Sunday, July 31, 2011


Over the course of the two weeks while we were on vacation, we had a number of little furry and not so furry visitors. The kids loved it and I enjoyed taking some pictures of all the little animals. The first night we had a campfire, a large racoon emerged from the trees and tried to sit with us.

James yelled at him and he scurried into the bushes only to reappear 2 minutes later with a "What?!" look on his face. This continued for 30 minutes until we were finally able to make it clear that he wasn't roasting marshmellows with us. The kids were upset that we wouldn't feed him but it gave us the opportunity to explain how feeding wild animals is bad for both us and for the wild animal. Although I had wanted to get a picture of him, he never appeared again at our campfire.

So here are a few of the pictures that I took of my furry and feathered friends.

The Wild Rabbit, we ended up calling him Mr. Bunny and he was there every morning:

The Chipmunk, this little guy loved to come up onto the deck and see if he could beg some crumbs from me:

The Blue Jays:

Saturday, July 30, 2011

An Interesting Dinner Conversation

"Mom, did you know..." His eyes sparkle as he leans forward, his gaze fixed with mine over our dinner plates. "Did I know what bud?"

My six year old leans even closer and I wonder if he is going to end up in his plate, "That sometimes two women can get married?"

I pause slightly and then nod, "Yes, I did know that and two men can get married as well."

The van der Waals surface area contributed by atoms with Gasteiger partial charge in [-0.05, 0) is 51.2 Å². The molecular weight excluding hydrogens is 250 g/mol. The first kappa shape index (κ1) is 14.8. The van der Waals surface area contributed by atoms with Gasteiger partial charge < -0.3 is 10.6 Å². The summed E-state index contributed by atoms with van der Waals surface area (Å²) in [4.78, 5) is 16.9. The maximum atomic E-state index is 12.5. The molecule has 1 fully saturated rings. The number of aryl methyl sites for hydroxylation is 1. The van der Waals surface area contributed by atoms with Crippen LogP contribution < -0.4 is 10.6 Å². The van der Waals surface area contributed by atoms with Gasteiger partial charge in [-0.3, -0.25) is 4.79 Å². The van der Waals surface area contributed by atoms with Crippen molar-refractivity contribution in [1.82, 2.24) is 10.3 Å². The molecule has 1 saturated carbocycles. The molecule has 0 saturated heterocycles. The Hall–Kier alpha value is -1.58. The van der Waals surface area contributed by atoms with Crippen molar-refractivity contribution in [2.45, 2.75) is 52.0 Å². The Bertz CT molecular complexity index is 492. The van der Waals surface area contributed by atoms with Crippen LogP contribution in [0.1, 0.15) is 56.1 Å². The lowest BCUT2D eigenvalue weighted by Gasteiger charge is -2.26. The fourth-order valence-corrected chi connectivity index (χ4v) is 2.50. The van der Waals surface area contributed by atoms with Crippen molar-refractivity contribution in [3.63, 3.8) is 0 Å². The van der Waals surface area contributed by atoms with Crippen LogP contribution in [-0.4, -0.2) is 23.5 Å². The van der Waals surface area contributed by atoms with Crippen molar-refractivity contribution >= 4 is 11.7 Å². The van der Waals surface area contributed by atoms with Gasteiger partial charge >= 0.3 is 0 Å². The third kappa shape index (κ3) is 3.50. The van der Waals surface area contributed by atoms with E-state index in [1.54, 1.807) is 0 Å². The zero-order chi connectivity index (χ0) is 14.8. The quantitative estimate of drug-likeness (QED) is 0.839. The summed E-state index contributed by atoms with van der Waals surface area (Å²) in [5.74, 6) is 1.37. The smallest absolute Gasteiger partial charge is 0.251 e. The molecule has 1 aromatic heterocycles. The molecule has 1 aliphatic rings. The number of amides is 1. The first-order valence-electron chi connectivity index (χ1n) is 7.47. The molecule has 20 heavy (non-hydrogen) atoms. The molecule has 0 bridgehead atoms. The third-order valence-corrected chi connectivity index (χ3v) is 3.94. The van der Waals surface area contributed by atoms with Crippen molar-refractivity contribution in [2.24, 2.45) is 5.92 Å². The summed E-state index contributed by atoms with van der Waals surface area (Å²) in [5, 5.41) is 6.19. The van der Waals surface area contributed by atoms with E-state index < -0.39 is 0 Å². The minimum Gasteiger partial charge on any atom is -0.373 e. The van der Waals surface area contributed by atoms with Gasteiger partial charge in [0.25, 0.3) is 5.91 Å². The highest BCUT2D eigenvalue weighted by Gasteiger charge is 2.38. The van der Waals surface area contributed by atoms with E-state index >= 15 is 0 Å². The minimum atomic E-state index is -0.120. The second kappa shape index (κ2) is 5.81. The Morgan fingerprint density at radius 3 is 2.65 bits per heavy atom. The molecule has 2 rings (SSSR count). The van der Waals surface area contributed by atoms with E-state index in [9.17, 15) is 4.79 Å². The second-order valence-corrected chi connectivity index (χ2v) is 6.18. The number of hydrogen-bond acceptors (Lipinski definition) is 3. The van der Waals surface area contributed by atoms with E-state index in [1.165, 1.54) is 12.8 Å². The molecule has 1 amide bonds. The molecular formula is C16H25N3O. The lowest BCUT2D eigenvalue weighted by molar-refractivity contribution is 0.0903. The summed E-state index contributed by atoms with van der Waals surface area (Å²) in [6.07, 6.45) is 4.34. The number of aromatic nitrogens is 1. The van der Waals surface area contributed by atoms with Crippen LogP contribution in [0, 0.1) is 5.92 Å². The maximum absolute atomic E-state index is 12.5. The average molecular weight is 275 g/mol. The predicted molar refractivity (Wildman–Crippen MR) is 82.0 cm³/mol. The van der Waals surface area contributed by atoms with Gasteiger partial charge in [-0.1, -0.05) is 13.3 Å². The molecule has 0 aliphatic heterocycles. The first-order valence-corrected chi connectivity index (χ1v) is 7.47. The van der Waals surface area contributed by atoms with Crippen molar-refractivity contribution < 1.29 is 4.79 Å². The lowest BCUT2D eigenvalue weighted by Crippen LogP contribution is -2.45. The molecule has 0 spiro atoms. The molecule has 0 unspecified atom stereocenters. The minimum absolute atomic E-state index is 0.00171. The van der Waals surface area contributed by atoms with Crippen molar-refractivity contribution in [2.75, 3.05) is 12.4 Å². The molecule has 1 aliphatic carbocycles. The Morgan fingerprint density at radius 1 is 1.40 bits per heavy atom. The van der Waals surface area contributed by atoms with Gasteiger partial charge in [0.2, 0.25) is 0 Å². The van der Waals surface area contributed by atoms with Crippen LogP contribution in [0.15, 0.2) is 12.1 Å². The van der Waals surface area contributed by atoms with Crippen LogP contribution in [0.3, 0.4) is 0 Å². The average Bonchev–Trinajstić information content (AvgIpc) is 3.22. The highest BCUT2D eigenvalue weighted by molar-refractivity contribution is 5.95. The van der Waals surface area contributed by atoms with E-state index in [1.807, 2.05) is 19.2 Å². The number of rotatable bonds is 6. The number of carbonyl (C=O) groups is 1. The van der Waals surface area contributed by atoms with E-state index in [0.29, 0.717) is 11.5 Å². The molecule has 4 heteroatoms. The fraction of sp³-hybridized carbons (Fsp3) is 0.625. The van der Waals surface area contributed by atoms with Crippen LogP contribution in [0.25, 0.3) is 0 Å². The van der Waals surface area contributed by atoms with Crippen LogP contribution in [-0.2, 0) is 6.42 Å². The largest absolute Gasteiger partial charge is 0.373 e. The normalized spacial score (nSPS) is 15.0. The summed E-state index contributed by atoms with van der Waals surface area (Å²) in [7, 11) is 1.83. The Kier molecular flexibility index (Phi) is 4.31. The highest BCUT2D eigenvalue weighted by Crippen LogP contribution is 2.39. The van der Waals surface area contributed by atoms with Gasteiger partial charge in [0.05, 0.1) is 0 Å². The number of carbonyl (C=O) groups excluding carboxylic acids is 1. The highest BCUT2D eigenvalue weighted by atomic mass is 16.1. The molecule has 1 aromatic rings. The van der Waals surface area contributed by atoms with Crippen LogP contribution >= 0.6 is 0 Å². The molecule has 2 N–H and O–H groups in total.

His eyes grow large and he asks in a voice filled with awe, "But why would they?"

Without even pausing this time, I say, "Because when some women grow up, they realize that they can't fall in love with a boy and instead, they fall in love with another girl. It is the same thing with some men, they just can't fall in love with a woman. There is nothing wrong with it and it is the choice they make."

He nods as though what I have said makes complete sense and I wonder if it really does. My mind is running through what I shoulda, coulda and probably woulda said if I had been given some time to formulate my answer. James is watching me from across the table and I can tell that he is thankfully the question was directed at me, instead of him. He gives me a slight nod and I realize that the explanation must have been good enough.

I return to my meal thinking that the discussion was at a close until...

"But how do they have babies? You need a man and a woman to have babies."

Okay, obviously it isn't over. I set down my fork, glance at my husband who has suddenly become very interested in his meal. I know that I'm a pretty good cook but I am positive that I am not that good.

"Well, they adopt," I say. Thankfully, I don't need to explain adoption to him.

He turns his head slightly and I know that he is thinking about it. He picks up a piece of food, pops it into his mouth and starts to chew slowly. I know that he is processing things and I wait for a few seconds before picking up my own fork. Just as I do, Gabriel, who has been quiet for the entire conversation says, "They also get medical intervention to have babies on their own...well, at least the women do."

I nearly drop my fork as Michael's head jerks up like a hound dog on the scent of something interesting. I shoot my oldest a "why did you do that" look just as my youngest says, "What's medical intervention?"

Clearing my throat I answer, "Well, medical intervention is when a doctor will help a woman have a baby. They often help two women who are married and can't have kids together."

"Oh, well, how do they do that?"